One More Reason NOT To Pay Ransomware Demands

The latest hacking trend goes hand in hand with ransomware.  It’s called ranscam.  Find out what it is and how to avoid becoming the next victim…

Ranscam is fairly self-explanatory.  It worms its way into your computer, and sends you a ransom demand similar to ransomware.  One major difference, however, is that they don’t encrypt your files.  They just delete them.  Of course you are not told that.  The demand made to “get your files back” is unknown, but researchers found payments of just under $300 made to a wallet address.

Cisco Talos research team believes this trend is going to die out quickly due to the negative reputation it withholds.  They also reported these attacks are not as sophisticated as well known ransomware variants such as the Crypto series.  The sole purpose of these attacks is to simply make a quick buck.

This triggers a few questions.  How do you know if you have ransomware or ranscam?  You don’t.  How can you be certain you will get your files back after the payment demands are met?  You can’t.  The reality is, you’re paying a criminal, who I would guess is not the most honest and trustworthy person, or they probably wouldn’t be a criminal.  They don’t care about your files, family pictures, videos, etc.  They care about money.  Once they get that, the rest doesn’t matter.

Every time you send a hacker money in an attempt to get your files back, whether it’s a ransom demand from ransomware or ranscam, you are gambling.  Nothing ensures you will get your files back, and sending the criminal money only fuels the fire for them to continue their attacks.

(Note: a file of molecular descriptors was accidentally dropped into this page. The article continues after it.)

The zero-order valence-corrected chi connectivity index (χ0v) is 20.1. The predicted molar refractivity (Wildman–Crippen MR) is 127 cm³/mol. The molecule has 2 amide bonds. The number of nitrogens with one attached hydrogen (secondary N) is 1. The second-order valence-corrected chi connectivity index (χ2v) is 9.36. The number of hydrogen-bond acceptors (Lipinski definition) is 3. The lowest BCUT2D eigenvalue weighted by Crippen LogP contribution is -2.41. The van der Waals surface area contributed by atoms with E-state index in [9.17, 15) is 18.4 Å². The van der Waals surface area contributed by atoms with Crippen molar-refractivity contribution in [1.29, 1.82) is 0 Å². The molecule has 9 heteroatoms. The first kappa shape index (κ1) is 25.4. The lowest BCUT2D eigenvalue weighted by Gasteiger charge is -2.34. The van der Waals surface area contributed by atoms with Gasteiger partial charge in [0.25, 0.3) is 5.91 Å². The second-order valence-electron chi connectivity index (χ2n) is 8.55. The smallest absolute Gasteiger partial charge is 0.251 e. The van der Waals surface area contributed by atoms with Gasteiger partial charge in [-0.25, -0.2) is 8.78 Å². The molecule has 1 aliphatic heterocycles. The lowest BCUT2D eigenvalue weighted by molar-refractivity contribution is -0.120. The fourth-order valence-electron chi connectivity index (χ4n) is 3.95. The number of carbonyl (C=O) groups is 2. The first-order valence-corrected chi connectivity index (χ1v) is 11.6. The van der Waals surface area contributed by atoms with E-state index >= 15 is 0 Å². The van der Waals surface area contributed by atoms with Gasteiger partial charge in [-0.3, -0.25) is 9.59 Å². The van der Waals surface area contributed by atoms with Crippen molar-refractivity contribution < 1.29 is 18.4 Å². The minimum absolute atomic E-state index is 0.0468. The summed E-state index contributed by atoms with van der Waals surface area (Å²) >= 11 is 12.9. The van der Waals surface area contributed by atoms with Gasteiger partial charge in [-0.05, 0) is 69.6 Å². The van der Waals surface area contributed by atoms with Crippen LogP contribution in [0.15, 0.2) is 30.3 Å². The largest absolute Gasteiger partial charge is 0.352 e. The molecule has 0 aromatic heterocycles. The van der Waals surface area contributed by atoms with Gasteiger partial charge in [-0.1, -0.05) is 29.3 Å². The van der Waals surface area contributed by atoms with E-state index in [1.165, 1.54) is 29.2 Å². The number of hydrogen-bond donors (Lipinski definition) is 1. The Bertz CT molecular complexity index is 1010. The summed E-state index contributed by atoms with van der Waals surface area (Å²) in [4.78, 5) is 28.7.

If you find yourself the victim of a ransomware attack, we urge you to follow these five steps:

  1. Do not pay the ransom – If you do, you’re just giving the hackers a reason to keep hacking.  Use your back up files to restore your systems.  Again, don’t pay!!
  2. Inform the FBI – By informing the FBI they can investigate to potentially bring legal action against the hacker.  All cyber criminal activity should be reported to the federal IC3 agency.  You can file a complaint with them here.
  3. Notify your current security software company – You also MUST inform your security software company.  If they didn’t know they missed a malicious attack, they cannot stop it in the future.  Also, many anti-virus software companies share their blacklist, or the list of known bad files.  So by sharing it with your software company, they then share it with others; saving thousands of people from falling victim to the same attack that just got you.
  4. Educate yourselves and your employees – Many times we attend one training, or listen to one webinar and consider ourselves educated on the matter.  This cannot be further from the truth.  Continued education on current cyber security threats is imperative.  We recommend our friends at KnowBe4 for both personal and enterprise training on cyber security.  As always, all PC Matic home security subscribers are offered a free cyber security training through KnowBe4 as well.
  5. Reevaluate your security software protection – If your security software failed you, perhaps you should look for an alternative security option.  The United States Computer Emergency Readiness Team (US-CERT) strongly advises using a whitelist security technology.  For personal uses, PC Matic home protection offers superior protection with advanced whitelisting technology.  For enterprise use, there is Tech Sentry, which offers advanced security protection with proprietary whitelisting technology.

 

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